Having the interface assume a single user makes sense for personal computers and mobile devices. However, as computers become more exotic and increase in size, this assumption begins to break down. Most applications designed for interactive desks work around the issue by replacing the desktop environment with a full-screen application that offers a complete interface. However, my work relied on being able to use a diverse range of applications for different tasks. If the computer as a general-purpose platform is something we wish to preserve, this will need to change.

Acceptance and Practice

Although there were many technical limitations, none were severe enough to prevent me from accepting the desk into my workflow or achieving my goals. Nevertheless, the influence of these limitations on how I interacted and established practices was very high. Factors like low resolution were silent governors over how I did what I did. While this would probably change given better technology, I remain convinced that my experience would not have been as positive had it not been for the failsafe of the vertical monitor. However, as I was the developer of the system, my tolerance to problems is considerably higher than would normally be the case.

Most of what I perceived as a benefit of the desk stemmed from its role as an output device rather than an input device. Even with limited UI controls, the size of the desk encouraged me to spread information over my working environment and throughout multiple applications. Indeed, different tasks invoke different cognitive processes, and it is around a user interface that many of these processes are often structured. Giving people control over their environment allows them to construct processes that are illustrative of any personal requirements and the task they are doing.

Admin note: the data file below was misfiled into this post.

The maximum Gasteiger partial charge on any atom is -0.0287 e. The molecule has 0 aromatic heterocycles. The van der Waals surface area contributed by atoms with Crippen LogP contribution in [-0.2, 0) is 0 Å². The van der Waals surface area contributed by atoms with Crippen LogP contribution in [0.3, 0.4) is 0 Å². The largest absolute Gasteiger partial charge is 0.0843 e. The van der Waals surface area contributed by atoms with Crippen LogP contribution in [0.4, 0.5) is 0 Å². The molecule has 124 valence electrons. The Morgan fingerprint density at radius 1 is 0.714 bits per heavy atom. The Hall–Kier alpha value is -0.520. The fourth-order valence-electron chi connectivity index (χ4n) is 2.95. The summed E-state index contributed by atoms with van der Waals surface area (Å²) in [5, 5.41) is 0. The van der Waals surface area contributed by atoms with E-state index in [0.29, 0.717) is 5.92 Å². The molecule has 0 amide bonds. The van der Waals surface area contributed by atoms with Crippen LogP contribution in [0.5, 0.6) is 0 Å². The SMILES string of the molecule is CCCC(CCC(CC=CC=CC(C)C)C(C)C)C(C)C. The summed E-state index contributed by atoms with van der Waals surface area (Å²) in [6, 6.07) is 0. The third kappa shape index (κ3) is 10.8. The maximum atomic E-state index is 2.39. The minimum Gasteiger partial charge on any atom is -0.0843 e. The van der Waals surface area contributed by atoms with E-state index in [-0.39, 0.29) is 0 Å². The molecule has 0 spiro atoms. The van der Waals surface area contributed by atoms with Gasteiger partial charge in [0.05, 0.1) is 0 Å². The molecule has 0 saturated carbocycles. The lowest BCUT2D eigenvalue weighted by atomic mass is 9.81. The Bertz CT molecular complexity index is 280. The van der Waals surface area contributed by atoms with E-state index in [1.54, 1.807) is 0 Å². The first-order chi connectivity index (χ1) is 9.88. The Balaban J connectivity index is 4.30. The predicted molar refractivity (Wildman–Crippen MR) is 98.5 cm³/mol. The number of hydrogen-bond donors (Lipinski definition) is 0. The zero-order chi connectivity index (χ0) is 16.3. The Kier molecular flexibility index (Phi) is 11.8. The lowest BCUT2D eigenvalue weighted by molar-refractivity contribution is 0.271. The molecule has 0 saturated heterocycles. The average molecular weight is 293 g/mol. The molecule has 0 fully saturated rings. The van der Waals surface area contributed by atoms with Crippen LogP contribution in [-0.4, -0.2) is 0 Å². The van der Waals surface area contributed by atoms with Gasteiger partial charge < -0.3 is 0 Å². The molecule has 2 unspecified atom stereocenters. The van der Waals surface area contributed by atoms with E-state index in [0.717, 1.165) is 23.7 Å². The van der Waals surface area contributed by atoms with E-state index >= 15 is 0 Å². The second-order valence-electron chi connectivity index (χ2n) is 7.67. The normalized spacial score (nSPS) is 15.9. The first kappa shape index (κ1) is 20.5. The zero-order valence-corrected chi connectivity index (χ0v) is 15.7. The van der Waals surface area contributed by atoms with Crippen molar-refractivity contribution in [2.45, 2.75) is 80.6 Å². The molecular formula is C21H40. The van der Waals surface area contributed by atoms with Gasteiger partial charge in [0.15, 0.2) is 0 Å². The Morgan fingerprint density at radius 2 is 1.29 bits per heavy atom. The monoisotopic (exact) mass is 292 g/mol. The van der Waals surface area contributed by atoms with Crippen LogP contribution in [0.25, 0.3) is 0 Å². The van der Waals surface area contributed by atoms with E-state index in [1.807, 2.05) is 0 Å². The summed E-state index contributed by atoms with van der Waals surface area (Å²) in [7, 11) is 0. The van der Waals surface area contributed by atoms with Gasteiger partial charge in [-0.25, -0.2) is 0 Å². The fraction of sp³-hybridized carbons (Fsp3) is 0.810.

It is worth noting that much of my experience was dependent on my willingness to customize the desk, reflect on my work processes, and experiment with the interface. Not all office workers will have the inclination, or be in a position, to do so. This perhaps presents a complex design challenge.

Digital and Physical Desks